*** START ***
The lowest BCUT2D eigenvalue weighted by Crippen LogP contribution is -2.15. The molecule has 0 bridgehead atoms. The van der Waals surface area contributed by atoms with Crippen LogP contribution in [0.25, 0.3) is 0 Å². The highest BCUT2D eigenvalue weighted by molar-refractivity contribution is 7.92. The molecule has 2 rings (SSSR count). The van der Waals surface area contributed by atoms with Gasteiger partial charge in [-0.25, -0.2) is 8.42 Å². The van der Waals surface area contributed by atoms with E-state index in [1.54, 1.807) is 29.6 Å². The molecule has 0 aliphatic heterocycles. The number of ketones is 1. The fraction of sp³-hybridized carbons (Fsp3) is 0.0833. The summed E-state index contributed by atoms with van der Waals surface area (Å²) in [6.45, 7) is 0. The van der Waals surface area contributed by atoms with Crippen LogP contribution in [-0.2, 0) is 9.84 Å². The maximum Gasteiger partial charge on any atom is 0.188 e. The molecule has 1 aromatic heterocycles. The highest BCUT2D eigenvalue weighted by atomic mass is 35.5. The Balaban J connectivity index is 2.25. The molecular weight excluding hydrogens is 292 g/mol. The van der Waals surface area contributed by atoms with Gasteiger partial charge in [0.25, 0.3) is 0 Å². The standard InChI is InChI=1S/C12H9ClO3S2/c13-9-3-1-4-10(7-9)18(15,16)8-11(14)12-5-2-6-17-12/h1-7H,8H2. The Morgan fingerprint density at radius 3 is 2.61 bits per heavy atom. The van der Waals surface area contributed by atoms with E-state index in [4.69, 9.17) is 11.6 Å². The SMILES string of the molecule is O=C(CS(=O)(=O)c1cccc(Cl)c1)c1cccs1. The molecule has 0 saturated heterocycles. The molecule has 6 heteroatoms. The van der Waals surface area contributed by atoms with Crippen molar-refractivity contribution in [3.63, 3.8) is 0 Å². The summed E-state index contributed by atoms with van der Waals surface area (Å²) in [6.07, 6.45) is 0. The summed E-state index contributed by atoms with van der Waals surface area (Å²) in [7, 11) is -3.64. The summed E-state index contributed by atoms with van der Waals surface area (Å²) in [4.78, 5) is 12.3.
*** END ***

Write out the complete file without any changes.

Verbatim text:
The lowest BCUT2D eigenvalue weighted by Crippen LogP contribution is -2.15. The molecule has 0 bridgehead atoms. The van der Waals surface area contributed by atoms with Crippen LogP contribution in [0.25, 0.3) is 0 Å². The highest BCUT2D eigenvalue weighted by molar-refractivity contribution is 7.92. The molecule has 2 rings (SSSR count). The van der Waals surface area contributed by atoms with Gasteiger partial charge in [-0.25, -0.2) is 8.42 Å². The van der Waals surface area contributed by atoms with E-state index in [1.54, 1.807) is 29.6 Å². The molecule has 0 aliphatic heterocycles. The number of ketones is 1. The fraction of sp³-hybridized carbons (Fsp3) is 0.0833. The summed E-state index contributed by atoms with van der Waals surface area (Å²) in [6.45, 7) is 0. The van der Waals surface area contributed by atoms with Crippen LogP contribution in [-0.2, 0) is 9.84 Å². The maximum Gasteiger partial charge on any atom is 0.188 e. The molecule has 1 aromatic heterocycles. The highest BCUT2D eigenvalue weighted by atomic mass is 35.5. The Balaban J connectivity index is 2.25. The molecular weight excluding hydrogens is 292 g/mol. The van der Waals surface area contributed by atoms with Gasteiger partial charge in [0.25, 0.3) is 0 Å². The standard InChI is InChI=1S/C12H9ClO3S2/c13-9-3-1-4-10(7-9)18(15,16)8-11(14)12-5-2-6-17-12/h1-7H,8H2. The Morgan fingerprint density at radius 3 is 2.61 bits per heavy atom. The van der Waals surface area contributed by atoms with E-state index in [4.69, 9.17) is 11.6 Å². The SMILES string of the molecule is O=C(CS(=O)(=O)c1cccc(Cl)c1)c1cccs1. The molecule has 0 saturated heterocycles. The molecule has 6 heteroatoms. The van der Waals surface area contributed by atoms with Crippen molar-refractivity contribution in [3.63, 3.8) is 0 Å². The summed E-state index contributed by atoms with van der Waals surface area (Å²) in [6.07, 6.45) is 0. The summed E-state index contributed by atoms with van der Waals surface area (Å²) in [7, 11) is -3.64. The summed E-state index contributed by atoms with van der Waals surface area (Å²) in [4.78, 5) is 12.3.